Disability advocates were never going to walk away quietly from some of the community’s most vulnerable

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THE NSW Government decision to fund about 50 disability advocacy services for the next two years, announced on Friday as funding for those groups was about to end, is to be welcomed.
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Premier Gladys Berejiklian’s $26 million for the sector is not only necessary, as the National Disability Insurance Scheme beds down across the country, but is a significant acknowledgment of what the government already knew –that people with disabilities are some of the most vulnerable in the community.

How vulnerable was made very clear during a Senate inquiry in 2015 which heard shocking evidence of abuse, violence and neglect of people with disabilities in institutional and care settings. The Royal Commission into Institutional Child Sexual Abuse also heard some of its most harrowing evidence during public hearings into sexual abuse of children with disabilities in institutional settings.

The Senate inquiry was so concerned that it recommended a royal commission was needed, a recommendation not supported by the Federal Government.

The inquiry’s final report also came out strongly on the “vital role that formal and informal advocacy plays in addressing violence, abuse and neglect of people with disability”, with a specific recommendation that “states and territories not reduce advocacy funding with the rollout of the NDIS”.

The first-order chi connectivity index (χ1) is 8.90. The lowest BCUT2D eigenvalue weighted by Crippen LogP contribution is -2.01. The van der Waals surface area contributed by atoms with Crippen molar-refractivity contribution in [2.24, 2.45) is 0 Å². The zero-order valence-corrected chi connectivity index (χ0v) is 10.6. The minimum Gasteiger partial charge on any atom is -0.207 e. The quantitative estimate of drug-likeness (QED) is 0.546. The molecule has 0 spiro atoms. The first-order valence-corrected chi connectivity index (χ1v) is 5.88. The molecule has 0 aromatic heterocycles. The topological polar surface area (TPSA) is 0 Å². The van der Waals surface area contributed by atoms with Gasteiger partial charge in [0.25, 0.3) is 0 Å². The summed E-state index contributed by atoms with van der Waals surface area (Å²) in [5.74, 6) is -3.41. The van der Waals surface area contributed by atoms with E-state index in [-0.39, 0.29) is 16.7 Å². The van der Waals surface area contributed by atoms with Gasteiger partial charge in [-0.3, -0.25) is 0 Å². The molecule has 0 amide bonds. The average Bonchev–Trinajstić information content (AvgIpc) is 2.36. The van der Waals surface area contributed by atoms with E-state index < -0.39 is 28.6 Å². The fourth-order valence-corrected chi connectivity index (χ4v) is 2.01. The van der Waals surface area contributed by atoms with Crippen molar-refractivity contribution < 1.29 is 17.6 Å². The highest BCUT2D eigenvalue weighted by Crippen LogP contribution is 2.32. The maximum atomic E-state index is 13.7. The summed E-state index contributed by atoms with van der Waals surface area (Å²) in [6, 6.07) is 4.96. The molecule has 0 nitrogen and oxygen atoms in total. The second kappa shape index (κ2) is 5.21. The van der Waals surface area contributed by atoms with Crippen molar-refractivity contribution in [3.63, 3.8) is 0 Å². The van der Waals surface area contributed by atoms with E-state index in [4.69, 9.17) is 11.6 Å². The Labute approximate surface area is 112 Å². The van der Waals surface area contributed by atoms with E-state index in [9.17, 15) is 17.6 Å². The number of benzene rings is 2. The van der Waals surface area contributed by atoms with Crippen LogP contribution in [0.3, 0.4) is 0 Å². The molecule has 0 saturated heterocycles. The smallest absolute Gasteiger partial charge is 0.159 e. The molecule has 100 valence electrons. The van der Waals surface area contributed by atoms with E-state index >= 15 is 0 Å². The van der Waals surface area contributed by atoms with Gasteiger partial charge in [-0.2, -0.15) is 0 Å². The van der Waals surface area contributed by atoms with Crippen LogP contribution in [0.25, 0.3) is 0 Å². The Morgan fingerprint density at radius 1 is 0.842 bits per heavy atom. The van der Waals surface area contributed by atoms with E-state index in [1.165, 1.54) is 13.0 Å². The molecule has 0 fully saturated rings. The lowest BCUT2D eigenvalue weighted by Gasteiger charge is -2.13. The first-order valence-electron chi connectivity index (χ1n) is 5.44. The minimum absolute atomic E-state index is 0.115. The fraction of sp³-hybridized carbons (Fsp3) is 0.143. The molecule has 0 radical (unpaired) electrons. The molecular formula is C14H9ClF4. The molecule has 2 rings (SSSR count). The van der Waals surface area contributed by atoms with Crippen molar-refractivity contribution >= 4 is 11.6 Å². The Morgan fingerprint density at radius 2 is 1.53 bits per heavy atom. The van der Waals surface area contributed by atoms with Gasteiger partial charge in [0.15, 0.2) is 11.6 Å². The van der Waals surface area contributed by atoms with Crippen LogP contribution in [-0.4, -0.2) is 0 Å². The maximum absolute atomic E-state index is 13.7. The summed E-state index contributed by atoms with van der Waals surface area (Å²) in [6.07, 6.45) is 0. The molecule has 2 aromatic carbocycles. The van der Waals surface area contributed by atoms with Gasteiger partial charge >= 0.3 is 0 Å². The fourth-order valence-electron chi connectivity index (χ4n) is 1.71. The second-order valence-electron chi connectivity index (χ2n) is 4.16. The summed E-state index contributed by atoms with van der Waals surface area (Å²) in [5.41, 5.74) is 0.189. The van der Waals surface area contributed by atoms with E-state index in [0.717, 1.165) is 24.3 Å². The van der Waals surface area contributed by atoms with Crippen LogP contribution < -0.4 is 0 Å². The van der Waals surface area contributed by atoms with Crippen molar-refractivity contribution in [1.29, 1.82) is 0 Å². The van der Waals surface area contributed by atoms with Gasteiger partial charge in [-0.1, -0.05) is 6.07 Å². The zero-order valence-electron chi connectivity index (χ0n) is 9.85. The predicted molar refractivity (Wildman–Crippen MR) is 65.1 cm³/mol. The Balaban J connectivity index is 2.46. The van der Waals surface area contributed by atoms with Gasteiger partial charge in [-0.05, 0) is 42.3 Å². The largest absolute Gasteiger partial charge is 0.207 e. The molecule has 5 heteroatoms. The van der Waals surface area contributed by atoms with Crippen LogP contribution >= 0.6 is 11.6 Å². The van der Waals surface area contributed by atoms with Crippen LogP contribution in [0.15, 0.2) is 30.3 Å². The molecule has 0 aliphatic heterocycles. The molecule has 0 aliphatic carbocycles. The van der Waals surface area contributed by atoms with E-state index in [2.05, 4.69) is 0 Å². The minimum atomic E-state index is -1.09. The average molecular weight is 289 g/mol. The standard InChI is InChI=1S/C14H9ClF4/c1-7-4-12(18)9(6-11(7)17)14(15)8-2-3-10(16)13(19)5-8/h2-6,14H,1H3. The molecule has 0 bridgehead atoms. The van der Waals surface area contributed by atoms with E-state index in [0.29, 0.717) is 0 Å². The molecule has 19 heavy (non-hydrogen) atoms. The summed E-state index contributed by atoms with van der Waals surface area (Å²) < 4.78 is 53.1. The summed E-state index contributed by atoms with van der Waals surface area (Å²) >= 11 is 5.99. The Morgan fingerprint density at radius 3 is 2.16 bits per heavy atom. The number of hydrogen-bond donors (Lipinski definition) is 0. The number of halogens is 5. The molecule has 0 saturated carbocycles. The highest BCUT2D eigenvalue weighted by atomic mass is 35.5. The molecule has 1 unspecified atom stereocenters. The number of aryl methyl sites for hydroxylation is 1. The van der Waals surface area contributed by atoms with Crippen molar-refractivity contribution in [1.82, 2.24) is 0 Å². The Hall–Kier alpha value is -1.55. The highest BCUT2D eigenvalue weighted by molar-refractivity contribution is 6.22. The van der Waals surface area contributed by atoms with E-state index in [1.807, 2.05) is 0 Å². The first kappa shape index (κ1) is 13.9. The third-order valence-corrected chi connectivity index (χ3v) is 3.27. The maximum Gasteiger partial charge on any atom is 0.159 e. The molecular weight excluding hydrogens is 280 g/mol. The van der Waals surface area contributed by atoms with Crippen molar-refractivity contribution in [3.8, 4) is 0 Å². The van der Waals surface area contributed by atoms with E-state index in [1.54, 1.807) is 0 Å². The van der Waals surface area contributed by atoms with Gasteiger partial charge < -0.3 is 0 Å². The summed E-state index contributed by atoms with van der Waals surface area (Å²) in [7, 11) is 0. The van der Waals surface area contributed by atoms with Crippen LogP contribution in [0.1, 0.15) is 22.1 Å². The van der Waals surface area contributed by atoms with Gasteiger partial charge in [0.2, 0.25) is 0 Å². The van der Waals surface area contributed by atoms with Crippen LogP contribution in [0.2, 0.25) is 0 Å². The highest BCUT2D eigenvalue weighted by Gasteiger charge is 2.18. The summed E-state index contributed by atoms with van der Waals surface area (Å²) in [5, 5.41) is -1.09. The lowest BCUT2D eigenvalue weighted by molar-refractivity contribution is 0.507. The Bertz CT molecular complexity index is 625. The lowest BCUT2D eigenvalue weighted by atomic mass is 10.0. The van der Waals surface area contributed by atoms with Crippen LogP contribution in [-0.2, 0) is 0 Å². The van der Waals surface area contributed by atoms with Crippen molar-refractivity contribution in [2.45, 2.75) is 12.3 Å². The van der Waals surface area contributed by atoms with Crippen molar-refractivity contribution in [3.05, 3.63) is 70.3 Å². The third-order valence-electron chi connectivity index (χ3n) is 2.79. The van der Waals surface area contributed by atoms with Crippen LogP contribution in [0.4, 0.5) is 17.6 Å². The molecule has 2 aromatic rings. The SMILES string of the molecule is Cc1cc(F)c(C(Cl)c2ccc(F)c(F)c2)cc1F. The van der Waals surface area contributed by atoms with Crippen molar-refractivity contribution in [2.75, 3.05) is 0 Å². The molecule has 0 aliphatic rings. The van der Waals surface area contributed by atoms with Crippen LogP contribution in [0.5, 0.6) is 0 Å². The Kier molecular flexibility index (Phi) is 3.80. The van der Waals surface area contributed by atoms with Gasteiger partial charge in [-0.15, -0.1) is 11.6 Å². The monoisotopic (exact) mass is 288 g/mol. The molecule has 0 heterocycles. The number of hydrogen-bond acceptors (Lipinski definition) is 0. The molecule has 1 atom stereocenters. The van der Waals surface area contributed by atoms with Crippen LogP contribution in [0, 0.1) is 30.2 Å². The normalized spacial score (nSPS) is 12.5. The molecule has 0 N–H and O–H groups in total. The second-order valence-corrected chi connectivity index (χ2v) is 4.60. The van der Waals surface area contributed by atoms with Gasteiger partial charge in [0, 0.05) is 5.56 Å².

Which is exactly what the NSW Government did, and immediately paid the political price.

It is hard not to describethe government’s decision to resume advocacy funding for two years, after months of digging in and refusing to respond to reasoned and reasonable arguments from the sector, as a backflip or backdown, to add to a growinglist of government backflips of late.

That’s what happens when governments make initial decisions with little or no consultation with those affected, or somehow comes to view an issue from an inappropriate angle –in this case as an offloading of state responsibilities because of the national scheme.

It’s what happens when governments losesight of the fact that despite the prevailing mantra – that we are all now customers or clients in the “market” forgovernment services –its decisions can have extraordinary impacts on people’s lives. And as we’ve seen on this issue, people will fight back.

Issue: 38,768.

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